Medical Data Entry Training Programs and Courses
Community colleges and vocational schools offer training in medical data entry through such programs as an Associate of Applied Science in Medical Coding & Billing.
Medical coders, also known as medical billing specialists, are healthcare professionals who specialize in recording patient data and medical procedures for insurance and billing purposes. Most are trained through 2-year associate's degree programs that teach them the specific skills needed to quickly and efficiently compile medical data into appropriate documents. Some programs are available through online study.
Students enrolled in a degree program related to medical data entry must learn the various codes, medical terms and abbreviations that apply to procedures and diagnoses. Those codes are used by insurance companies to make payments for ill and injured patients. Students also get an overview of the various types of employers that require data entry skills, including hospitals, doctor's offices, insurance companies and nursing homes. During the program, students should build a strong sense of professional standards and communication in order to better interact with medical personnel and patients.
A high school diploma is one of the most standard prerequisites to gaining acceptance into any associate's degree program, including an associate's degree program in medical data entry or medical coding. Students should also have strong keyboarding and computer usage skills.
A degree program in medical coding, billing and data entry should include courses that focus on the practicalities of the profession while also preparing students to work in one or more healthcare environments. Some examples of common courses are listed below:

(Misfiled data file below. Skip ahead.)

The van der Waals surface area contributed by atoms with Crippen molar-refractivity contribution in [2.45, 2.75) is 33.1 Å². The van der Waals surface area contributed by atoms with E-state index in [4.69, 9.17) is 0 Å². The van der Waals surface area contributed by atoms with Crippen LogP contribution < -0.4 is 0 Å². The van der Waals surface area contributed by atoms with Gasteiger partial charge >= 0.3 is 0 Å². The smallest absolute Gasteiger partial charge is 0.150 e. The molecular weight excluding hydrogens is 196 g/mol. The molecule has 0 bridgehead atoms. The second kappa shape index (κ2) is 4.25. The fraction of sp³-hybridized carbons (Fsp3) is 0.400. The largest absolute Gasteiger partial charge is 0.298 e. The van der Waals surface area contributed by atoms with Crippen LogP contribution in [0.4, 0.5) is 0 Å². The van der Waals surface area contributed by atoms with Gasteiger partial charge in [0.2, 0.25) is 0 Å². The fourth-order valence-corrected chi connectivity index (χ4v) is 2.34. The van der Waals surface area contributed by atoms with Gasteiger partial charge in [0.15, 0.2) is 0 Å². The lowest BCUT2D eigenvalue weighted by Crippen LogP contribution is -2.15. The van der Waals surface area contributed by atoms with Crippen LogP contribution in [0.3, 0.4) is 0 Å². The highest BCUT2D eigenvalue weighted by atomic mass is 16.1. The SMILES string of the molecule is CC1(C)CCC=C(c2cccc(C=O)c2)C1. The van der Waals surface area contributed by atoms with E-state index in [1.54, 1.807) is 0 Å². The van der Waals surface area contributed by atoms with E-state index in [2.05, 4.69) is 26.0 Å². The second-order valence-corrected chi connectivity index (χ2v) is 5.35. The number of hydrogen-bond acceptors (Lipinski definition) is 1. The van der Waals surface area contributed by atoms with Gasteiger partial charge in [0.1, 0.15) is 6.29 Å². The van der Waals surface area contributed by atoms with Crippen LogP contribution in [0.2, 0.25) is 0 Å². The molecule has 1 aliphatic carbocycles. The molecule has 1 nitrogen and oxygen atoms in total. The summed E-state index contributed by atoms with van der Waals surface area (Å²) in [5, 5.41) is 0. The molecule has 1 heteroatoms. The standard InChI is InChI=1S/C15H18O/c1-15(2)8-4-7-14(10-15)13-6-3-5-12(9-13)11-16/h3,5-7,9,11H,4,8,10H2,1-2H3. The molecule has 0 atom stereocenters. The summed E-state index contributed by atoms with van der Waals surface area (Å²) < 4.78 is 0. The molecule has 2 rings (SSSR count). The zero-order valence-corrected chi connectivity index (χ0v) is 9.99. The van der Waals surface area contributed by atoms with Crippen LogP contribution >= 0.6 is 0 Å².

- Healthcare environments
- Medical terminology
- Coding systems
- Reimbursement methods
- Coding principles
- Government regulations
- Medical records
Employment Outlook and Salary Info
Medical records and health information technicians held down more than 182,000 positions in the field in 2013, according to the U.S. Bureau of Labor Statistics (www.bls.gov). The majority of professionals worked for surgical and general hospitals, but the top-paying employer is the pharmaceutical and medicine manufacturing industry. As of May 2013, the median annual wage for these professionals was $34,970. The BLS projected job growth of 22%, much faster than the average for all occupations, for medical records and health information technicians from 2012-2022.
It is common for medical coders and other health information technicians to earn certification or credentials. The American Health Information Management Association allows professionals to become Registered Health Information Technicians once they earn an associate's degree and pass a credentialing examination. The American Academy of Professional Coders (AAPC) and the Board of Medical Specialty Coding (BMSC) also offer certification in the field.
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